Saturday, April 21, 2007
Having undertaken some picturesque voyages around twitchers, kayaks and hats, Diana, squirrels, Kellogs, Jeff and Amanda, the Cannes Film Festival and, most poignantly, lawn darts, this blog seems to be returning safely to its home port of thought experimentation. My commenters are at their best and most prolific on philosophical matters like evil, sanctity and the wilderness. (Okay you are also at your best and most prolific about black cherry yoghurts, but we can take those posts as R & R ports where we rest prior to the next stage of the voyage.) So, I conclude, it is time to say something about philosophy itself. I don't go all the way with my friend - a distinguished thinker who would probably not wish to be named in this context - when he says philosophy is just arguments about arguments or that it is little more than a way of finding good reasons to hold utterly conventional views. But I do go quite a long way. I don't think Daniel Dennett, for example, is a philosopher at all, but merely a flunky at the court of secular, materialist scientism. He's just there to assure Dawkins and friends that they are wonderful in every way. I find no sense of exploration or meditation in Dennett. Much academic philosophy is like this and I am constantly disappointed when, having read the works of hyper-intelligent philosophers, I find they are, in the real world, amazingly, well, unamazing. Perhaps philosophy necessarily inspires conventional views, but surely it should also inspire wonder in at least some form. My problem is, I think, that I got Wittgenstein at an early age. I don't mean I got him in any sense that an academic would find acceptable, I mean I grasped something - a style, an attitude - that lay at the core of his thought. He says he writes the same sentence over and over again and I think I saw what it was at once. The contents of this sentence can be shown but not exactly explained. For example, he says somewhere that the one thing in the world we can say with certainty is not a metre long is the standard metre bar in Paris. And, in Culture and Value, 'Perhaps what is inexpressible (what I find mysterious and am not able to express) is the background against which whatever I express has its meaning.' And also, 'For the place I really have to get to is a place I must already be at now.' True philosophy is a system of metaphors, a way of talking about something that cannot be discussed at all. In this context, dear commenters, your thoughts are much closer to philosophy than most academic works. They seem to be attempts to find the place you are already at. I am flattered that you make the attempt in my presence.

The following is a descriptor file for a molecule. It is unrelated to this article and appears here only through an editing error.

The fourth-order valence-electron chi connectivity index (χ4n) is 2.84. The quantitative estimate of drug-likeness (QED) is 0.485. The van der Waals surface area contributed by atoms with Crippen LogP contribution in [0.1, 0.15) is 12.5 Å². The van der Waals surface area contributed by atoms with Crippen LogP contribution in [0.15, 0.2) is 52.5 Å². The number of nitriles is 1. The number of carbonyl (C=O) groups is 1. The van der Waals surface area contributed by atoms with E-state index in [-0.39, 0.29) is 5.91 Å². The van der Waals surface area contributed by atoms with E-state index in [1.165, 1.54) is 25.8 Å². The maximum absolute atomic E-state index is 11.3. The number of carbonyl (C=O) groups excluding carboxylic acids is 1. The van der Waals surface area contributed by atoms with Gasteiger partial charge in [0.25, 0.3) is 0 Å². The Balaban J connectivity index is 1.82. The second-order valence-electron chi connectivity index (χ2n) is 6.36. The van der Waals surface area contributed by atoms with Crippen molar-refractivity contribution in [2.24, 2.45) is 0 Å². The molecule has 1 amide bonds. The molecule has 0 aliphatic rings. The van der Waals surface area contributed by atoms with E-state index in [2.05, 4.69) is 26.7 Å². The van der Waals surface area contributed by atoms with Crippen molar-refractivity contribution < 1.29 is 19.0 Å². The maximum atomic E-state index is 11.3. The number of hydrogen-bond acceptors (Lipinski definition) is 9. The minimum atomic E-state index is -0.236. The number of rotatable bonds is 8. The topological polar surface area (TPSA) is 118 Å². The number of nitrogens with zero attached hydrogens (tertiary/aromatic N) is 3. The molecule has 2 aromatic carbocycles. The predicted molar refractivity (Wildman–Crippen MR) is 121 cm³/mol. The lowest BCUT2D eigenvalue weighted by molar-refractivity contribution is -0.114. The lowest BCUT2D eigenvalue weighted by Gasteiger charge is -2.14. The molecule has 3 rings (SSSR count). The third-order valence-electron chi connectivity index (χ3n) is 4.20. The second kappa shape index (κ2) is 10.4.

Posted by Bryan Appleyard at 6:15 am